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General Nutrition Issues
Despite the world-wide increase of food availability, there are still around one billion people malnourished. Malnutrition is the condition that develops when the body does not get the right amount of the vitamins, minerals, and other nutrients it needs to maintain healthy tissues and organ function. The current number of people that are malnourished is far above the target of the first Millennium Development Goal.
The consequences of malnutrition can be severe. A lack of micronutrient intake leads to both frustrated physical as well cognitive development. In the sense of frustrated physical development, stunting is an indicator that is recognised to be a direct result malnutrition. When a person is stunted, he or she is too short for his age. Although height is the main indicator, this does not mean that that is where the negative results of malnutrition end. People who are stunted will also suffer from fatigue, weakness, they will be more prone to disease and will have a lower cognitive development. In developing countries like Indonesia, Ghana and Kenya, stunting levels of 30% and higher are widespread and will be even higher in some provinces.
Underweight and wasting
Because malnourished people are more prone to disease, child mortality also has a strong relation to a lack of micronutrient intake. Research shows that as much as 53% of child deaths worldwide can be connected to a lowered resistance against diseases due to a lack of intake of healthy food. The link is particularly strong for children that come to pass as a direct result of diarrhea, which is the main disease from which children die worldwide.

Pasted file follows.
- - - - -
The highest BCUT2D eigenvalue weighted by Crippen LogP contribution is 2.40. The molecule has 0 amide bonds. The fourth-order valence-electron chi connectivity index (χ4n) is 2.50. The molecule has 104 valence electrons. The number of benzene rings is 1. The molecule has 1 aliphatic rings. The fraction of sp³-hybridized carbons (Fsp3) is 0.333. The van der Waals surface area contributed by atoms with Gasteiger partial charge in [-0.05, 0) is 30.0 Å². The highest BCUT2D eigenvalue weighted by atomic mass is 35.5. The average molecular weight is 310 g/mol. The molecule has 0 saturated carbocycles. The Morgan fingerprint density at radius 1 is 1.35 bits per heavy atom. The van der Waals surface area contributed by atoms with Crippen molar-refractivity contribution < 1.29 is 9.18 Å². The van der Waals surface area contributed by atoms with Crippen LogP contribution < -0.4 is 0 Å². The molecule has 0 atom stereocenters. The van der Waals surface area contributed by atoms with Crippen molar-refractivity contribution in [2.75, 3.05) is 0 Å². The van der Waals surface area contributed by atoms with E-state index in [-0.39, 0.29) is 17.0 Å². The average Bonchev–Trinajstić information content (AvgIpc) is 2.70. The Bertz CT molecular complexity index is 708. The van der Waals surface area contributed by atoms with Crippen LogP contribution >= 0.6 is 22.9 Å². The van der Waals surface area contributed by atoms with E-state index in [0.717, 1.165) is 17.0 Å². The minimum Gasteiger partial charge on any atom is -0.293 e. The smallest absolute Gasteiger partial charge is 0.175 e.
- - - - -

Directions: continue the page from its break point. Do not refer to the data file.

There is now substantial evidence that malnutrition has life-long negative impacts on productivity and the income-generating potential of the population. Agricultural programmes need to become more nutrition sensitive.
It is very hard to address issues like stunting and high child mortality. However, it is not impossible. Crucial are the first 1000 days of a human life. These 1000 days start from the moment of conception, as sound nutrition during pregnancy is of the highest essence. After the first 1000 days it is nearly impossible to have a significant effect on an indicator stunting like stunting, cognitive development and equip a child with the necessary resistance against diseases. In other words, if malnutrition in the first 1000 days of a human life is not adressed, a person will suffer the consequences throughout the remainder of its life. As the first thousand days are so important, children and lactating women are core to nutrition interventions.
Evidence that malnutrition has a direct negative effects on health are increasingly recognised to also have negative effects froma wider development perspective. There is growing evidence that malnutrition leads to losses in GDP and productivity. Example. This is has also been an important incentive for governments in developing countries to prioritise nutrition in their development strategies. Rwanda is an example of such a country where the issue of nutrition has rapidly earned a prominent place on the agenda over the past few years. The same prioritisation is also taking place with regard to donors and international organisations, such as the UN, which has launched the Scaling Up Nutrition (SUN) movement in 2009.